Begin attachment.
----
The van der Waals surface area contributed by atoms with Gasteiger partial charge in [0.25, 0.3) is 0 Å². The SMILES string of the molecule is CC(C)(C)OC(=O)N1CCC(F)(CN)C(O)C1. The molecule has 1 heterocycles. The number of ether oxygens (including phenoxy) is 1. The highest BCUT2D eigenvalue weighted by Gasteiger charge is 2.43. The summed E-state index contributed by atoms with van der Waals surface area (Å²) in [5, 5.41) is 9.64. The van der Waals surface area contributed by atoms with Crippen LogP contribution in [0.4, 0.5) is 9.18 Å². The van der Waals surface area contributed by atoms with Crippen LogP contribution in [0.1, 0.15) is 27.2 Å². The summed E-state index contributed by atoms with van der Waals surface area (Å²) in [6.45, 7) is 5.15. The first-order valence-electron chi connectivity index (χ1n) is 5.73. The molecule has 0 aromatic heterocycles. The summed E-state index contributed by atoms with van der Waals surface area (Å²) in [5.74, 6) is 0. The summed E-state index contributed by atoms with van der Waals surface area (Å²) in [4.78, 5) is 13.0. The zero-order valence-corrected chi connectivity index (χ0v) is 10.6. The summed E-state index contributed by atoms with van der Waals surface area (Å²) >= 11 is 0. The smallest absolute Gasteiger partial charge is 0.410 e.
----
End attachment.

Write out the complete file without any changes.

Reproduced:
The van der Waals surface area contributed by atoms with Gasteiger partial charge in [0.25, 0.3) is 0 Å². The SMILES string of the molecule is CC(C)(C)OC(=O)N1CCC(F)(CN)C(O)C1. The molecule has 1 heterocycles. The number of ether oxygens (including phenoxy) is 1. The highest BCUT2D eigenvalue weighted by Gasteiger charge is 2.43. The summed E-state index contributed by atoms with van der Waals surface area (Å²) in [5, 5.41) is 9.64. The van der Waals surface area contributed by atoms with Crippen LogP contribution in [0.4, 0.5) is 9.18 Å². The van der Waals surface area contributed by atoms with Crippen LogP contribution in [0.1, 0.15) is 27.2 Å². The summed E-state index contributed by atoms with van der Waals surface area (Å²) in [6.45, 7) is 5.15. The first-order valence-electron chi connectivity index (χ1n) is 5.73. The molecule has 0 aromatic heterocycles. The summed E-state index contributed by atoms with van der Waals surface area (Å²) in [5.74, 6) is 0. The summed E-state index contributed by atoms with van der Waals surface area (Å²) in [4.78, 5) is 13.0. The zero-order valence-corrected chi connectivity index (χ0v) is 10.6. The summed E-state index contributed by atoms with van der Waals surface area (Å²) >= 11 is 0. The smallest absolute Gasteiger partial charge is 0.410 e.